Recent reaction against market play in the dairy, lamb and other sectors has raised some complex but interesting questions. We’ve just come through lengthy debates and a general election where the call for more open markets, less “red tape” and reduced influence by the EU has prevailed with a sweeping Tory triumph in Cornwall and the South West. At the same time the removal of quotas in milk production seemed to cause no particular concern notwithstanding a declared build up in capacity within Ireland.
Now, in but a short space of time, the National Beef Association (NBA) – among other industry organisations – is calling for industry wide regulation and, at the core, price controls over food production. “It cannot be one section of the supply chain that retains all the profits, we need to re-evaluate the current system and find one that benefits all parties” says NBA CEO Chris Mallon.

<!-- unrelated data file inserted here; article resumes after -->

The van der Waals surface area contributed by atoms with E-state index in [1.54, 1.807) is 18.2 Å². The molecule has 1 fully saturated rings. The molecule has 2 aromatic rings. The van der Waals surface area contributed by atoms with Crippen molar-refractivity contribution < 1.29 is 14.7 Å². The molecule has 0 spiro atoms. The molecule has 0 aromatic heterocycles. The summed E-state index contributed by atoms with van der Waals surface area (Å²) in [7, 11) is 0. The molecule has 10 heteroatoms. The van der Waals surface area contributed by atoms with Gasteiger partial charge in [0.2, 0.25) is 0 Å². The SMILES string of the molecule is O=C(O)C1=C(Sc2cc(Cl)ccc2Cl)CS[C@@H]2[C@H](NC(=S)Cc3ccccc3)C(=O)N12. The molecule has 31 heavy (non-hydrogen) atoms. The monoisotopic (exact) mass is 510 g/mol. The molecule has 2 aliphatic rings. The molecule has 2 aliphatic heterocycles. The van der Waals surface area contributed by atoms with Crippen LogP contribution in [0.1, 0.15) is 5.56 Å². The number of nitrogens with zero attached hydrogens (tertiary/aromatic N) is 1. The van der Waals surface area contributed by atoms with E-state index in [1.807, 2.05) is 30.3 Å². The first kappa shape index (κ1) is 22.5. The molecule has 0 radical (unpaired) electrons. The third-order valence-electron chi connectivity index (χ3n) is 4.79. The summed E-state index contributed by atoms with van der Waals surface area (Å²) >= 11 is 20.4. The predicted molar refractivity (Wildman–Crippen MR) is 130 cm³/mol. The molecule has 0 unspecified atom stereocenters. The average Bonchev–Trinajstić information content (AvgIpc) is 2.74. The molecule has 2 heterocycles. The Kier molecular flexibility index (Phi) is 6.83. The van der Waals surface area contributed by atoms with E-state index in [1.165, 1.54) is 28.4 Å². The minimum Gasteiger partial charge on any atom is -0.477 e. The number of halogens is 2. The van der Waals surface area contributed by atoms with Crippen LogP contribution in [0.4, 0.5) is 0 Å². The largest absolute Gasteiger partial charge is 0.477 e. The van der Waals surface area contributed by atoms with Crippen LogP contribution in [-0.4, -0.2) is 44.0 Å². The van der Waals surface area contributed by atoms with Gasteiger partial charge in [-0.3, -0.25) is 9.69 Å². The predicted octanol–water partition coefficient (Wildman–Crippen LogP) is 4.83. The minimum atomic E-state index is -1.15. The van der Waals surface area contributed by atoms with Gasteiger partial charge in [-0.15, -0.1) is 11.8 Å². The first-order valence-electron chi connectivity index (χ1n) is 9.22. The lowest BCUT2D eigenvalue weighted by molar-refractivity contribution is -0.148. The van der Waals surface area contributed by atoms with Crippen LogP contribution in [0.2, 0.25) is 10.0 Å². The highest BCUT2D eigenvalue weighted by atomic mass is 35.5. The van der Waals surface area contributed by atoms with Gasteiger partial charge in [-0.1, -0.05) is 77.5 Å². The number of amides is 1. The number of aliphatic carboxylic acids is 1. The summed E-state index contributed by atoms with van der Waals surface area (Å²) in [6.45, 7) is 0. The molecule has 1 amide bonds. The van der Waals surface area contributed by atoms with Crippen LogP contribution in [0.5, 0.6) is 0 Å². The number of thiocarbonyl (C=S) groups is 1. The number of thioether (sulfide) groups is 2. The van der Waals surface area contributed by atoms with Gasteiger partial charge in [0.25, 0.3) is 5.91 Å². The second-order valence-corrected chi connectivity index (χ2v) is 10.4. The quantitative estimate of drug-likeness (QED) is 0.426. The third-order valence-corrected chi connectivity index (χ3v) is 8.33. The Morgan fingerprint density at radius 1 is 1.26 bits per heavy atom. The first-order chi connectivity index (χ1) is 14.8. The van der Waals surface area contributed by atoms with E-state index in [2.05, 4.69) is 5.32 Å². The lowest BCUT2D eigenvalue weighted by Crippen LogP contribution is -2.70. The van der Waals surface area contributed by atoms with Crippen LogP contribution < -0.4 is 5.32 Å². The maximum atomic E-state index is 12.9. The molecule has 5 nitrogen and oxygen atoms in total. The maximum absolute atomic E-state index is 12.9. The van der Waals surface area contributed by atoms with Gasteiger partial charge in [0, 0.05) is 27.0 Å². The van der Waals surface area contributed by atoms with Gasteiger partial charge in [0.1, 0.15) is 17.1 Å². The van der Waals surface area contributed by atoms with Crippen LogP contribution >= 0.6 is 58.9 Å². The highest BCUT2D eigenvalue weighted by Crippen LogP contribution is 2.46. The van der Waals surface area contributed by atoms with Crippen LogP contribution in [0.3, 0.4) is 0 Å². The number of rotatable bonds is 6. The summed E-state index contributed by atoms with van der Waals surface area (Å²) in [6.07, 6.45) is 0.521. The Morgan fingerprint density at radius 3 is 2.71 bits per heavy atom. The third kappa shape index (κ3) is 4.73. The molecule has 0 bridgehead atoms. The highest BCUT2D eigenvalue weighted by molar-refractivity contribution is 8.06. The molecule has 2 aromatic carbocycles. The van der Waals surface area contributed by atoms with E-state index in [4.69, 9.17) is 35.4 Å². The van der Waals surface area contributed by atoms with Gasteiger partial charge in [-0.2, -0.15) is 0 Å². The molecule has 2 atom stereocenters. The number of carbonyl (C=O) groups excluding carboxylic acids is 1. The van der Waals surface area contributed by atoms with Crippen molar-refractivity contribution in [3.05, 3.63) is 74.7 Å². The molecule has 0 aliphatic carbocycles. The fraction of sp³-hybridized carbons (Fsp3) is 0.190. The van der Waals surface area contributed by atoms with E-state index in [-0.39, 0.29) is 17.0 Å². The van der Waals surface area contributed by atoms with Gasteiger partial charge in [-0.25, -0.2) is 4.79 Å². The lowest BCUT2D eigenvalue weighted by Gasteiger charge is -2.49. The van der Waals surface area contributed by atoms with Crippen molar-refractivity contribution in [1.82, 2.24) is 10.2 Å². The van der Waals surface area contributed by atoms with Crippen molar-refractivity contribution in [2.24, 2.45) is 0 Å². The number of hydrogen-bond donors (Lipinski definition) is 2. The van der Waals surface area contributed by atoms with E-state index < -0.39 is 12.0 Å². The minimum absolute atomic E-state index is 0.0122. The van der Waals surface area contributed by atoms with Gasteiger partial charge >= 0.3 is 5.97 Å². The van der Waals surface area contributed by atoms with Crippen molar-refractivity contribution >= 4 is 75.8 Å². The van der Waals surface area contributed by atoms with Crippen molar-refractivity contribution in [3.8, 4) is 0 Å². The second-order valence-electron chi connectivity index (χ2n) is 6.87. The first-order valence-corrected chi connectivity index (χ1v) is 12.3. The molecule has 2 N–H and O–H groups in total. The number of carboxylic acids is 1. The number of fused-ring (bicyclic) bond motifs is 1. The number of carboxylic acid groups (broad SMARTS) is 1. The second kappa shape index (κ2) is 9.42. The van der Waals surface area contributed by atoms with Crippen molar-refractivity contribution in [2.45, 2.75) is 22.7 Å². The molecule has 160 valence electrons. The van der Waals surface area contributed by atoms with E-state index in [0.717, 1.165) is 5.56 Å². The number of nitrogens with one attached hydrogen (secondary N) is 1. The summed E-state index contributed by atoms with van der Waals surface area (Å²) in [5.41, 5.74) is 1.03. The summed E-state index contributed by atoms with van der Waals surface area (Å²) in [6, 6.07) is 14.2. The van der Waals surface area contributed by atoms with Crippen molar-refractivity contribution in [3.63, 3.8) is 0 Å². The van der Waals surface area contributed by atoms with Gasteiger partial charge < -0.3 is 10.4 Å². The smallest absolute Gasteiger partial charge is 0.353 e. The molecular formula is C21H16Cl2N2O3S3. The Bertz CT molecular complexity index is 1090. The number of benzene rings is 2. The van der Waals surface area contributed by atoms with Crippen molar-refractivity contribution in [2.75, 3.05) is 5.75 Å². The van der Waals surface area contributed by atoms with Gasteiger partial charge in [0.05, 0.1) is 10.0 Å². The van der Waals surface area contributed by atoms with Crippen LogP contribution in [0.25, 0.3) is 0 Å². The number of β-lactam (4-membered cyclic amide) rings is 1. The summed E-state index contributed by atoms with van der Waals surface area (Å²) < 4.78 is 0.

On the other hand the supermarket sector has been the dominant drag on the top 350 UK companies this year with £10.7 billion wiped off food retail profits in the quarter up to March. So is the farming industry right to target the supermarkets as “the enemy”? Should the real target be consumerism whereby price governs all decisions with environment, seasonality, food security and other concerns – even health – merely marketing aids? If we want to stabilise and preserve home production should we revisit notions of protectionism?
Gestures such as voluntary extra pence on milk “for the farmers” may be doing more harm than good as they sweep the real issues under the carpet for another day. In the medium term are producers’ interests better served by differentiating products coupled with stronger marketing? By supplying into a generic product market – “milk”, “chicken”, “potatoes” – do we devalue our product by making it commonplace and losing its unique selling point?